Henry Kazuo Bluhme was born in 1971 in Royal Canberra Hospital to a Japanese mother and a German father.
He is the older of two sons and as a child spent extended periods of time in Europe while his father moved around with his academic and research work.
When Henry got a public housing tenancy in 2010, he moved from a boarding house in Surry Hills to a flat in Wellington Street, Waterloo.
“And that’s a good thing,” he says. “It gives me some peace of mind, I know where to go and where to stay.”
“It’s a double-brick building and a double-brick building is something very special because there are a lot of people in Australia, they have million-dollar homes, but they are made of weatherboard and they have to pay huge amounts to reimburse the banks for the interest, and later on they have to pay the money back for the house, and that takes a long time.
“I have just by chance, just a blessing, received a small dwelling to live in and it’s good. It’s good. I am very grateful for that.”
Like Anna Kovic in last month’s issue, Henry loves the convenience of living in Waterloo. There are two bus stops outside his home, the one outside his front window takes him to ALDI in Bondi Junction and the one outside his kitchen window takes him to ALDI in Marrickville.
While he loves the convenience of living in the city, the downside is the noise and the building and earthmoving work that is currently associated with the construction of Waterloo Station.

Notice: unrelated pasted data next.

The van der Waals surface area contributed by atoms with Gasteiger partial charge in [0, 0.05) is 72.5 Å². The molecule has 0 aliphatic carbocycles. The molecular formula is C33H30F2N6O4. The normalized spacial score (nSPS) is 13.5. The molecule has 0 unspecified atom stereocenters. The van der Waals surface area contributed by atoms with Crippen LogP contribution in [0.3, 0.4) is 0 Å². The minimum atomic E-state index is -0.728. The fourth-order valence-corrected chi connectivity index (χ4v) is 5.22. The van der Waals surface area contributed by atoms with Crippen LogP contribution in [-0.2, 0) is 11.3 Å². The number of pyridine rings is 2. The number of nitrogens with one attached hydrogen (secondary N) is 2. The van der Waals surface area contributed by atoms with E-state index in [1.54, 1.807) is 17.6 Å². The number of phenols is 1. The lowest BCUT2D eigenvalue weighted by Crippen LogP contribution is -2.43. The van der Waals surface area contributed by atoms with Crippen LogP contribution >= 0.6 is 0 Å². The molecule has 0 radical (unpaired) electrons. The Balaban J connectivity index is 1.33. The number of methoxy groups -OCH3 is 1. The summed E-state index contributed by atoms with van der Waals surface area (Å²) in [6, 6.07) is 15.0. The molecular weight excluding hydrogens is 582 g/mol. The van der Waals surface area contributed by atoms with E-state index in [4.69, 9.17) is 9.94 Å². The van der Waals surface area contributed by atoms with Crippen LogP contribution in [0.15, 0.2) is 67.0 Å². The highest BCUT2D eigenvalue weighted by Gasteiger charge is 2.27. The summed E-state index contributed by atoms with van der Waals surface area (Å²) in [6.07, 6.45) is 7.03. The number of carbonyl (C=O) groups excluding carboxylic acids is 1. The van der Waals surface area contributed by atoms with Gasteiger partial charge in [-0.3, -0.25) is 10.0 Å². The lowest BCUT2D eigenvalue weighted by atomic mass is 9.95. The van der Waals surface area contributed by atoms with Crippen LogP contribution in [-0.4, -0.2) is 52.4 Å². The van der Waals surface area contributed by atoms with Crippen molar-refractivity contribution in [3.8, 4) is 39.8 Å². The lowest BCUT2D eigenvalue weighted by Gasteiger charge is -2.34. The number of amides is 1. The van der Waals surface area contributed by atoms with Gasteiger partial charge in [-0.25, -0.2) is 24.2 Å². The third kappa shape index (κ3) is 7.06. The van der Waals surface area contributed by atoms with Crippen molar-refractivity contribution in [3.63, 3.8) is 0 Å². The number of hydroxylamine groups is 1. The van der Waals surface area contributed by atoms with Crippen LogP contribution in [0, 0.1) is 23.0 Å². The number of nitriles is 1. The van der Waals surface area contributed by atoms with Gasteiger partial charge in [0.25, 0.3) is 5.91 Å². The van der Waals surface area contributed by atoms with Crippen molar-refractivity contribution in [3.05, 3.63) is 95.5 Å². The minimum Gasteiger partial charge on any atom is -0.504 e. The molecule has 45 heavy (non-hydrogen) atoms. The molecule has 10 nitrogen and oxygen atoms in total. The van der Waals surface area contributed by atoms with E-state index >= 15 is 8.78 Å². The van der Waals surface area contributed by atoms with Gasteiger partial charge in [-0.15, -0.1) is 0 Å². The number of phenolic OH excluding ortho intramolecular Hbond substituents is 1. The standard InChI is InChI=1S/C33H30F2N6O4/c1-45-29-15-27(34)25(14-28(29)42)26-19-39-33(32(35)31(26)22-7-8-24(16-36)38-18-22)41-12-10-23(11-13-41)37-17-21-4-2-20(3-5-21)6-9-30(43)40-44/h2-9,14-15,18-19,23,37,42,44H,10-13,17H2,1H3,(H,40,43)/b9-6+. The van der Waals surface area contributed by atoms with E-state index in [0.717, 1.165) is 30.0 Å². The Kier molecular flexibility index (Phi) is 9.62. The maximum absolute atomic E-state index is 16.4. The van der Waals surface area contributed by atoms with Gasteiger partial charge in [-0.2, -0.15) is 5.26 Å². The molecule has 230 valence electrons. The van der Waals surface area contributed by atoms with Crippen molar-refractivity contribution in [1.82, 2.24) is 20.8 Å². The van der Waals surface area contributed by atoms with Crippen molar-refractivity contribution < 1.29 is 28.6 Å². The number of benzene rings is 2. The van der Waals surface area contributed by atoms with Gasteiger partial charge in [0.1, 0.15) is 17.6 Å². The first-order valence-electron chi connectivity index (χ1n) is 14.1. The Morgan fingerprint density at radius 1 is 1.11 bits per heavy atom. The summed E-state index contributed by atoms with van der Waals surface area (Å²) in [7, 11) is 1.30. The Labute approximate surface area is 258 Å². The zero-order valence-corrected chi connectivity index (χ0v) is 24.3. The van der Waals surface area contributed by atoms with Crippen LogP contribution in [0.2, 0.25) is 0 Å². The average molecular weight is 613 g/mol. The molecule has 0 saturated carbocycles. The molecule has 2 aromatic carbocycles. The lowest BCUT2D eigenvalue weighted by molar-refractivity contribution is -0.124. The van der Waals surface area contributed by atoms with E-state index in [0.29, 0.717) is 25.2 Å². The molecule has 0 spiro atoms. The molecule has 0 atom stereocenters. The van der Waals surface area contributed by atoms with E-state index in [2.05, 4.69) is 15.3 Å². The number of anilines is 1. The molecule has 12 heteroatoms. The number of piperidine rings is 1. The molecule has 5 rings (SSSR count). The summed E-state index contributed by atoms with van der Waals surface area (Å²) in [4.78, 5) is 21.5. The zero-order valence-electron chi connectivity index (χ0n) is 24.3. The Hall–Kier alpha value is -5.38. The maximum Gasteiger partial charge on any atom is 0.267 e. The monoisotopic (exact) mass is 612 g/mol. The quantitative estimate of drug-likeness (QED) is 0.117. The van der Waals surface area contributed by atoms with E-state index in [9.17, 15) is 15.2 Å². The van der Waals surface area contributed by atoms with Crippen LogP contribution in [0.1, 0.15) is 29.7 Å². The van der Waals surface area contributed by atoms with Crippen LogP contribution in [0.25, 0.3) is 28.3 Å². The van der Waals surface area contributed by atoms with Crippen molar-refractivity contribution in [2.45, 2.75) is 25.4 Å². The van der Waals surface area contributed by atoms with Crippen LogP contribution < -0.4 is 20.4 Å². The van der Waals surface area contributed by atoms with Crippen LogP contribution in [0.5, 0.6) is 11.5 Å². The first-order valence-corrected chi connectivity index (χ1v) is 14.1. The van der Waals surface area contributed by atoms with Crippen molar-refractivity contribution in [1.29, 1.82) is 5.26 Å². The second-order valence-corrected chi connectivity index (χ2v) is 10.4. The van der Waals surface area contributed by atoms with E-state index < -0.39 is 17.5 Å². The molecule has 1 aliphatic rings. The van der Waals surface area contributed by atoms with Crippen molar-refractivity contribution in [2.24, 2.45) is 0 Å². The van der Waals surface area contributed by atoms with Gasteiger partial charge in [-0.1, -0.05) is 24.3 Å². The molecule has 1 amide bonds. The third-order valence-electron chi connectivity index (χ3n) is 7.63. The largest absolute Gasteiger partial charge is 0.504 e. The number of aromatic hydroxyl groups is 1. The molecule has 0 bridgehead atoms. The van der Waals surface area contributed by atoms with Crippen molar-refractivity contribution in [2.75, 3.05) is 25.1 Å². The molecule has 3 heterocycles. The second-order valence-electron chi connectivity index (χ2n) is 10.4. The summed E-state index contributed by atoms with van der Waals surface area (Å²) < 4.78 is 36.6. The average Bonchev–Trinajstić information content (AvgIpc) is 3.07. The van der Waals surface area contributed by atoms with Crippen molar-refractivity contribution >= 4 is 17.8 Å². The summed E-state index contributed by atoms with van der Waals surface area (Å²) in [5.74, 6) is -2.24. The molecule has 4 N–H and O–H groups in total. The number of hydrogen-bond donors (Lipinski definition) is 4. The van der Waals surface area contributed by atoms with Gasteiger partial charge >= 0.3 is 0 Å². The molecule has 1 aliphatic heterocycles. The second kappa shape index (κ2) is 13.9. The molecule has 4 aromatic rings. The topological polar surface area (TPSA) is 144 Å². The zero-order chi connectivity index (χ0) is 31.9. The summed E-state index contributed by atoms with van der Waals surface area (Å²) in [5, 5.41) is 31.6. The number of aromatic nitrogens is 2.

Henry spends as many days as he can at Counterpoint Multicultural Services (CMS) in Alexandria using their computers to undertake an International Baccalaureate Diploma Program.
Counterpoint’s operations manager Bill Yan provides support for Henry as he sits exams, prints out his work and posts it to Germany for marking.
Henry is aware that an academic degree is not a guarantee of a job, but once he finishes his IB he would like to study linguistics at the University of Sydney.
He says that CMS is also a place that provides advice for community members especially when they need to deal with government administration.
A member of the Locksmiths Guild of Australia, Henry has a security industry licence. He makes sure that he is up-to-date with technical security information and at night he is on standby as a locksmith.
Like both Anna Kovic and T-Bone (SSH April 2018), Henry is concerned at the lack of information provided by the Land and Housing Corporation to tenants within the Waterloo redevelopment precinct. To date Henry has not received any information as to what might happen to him.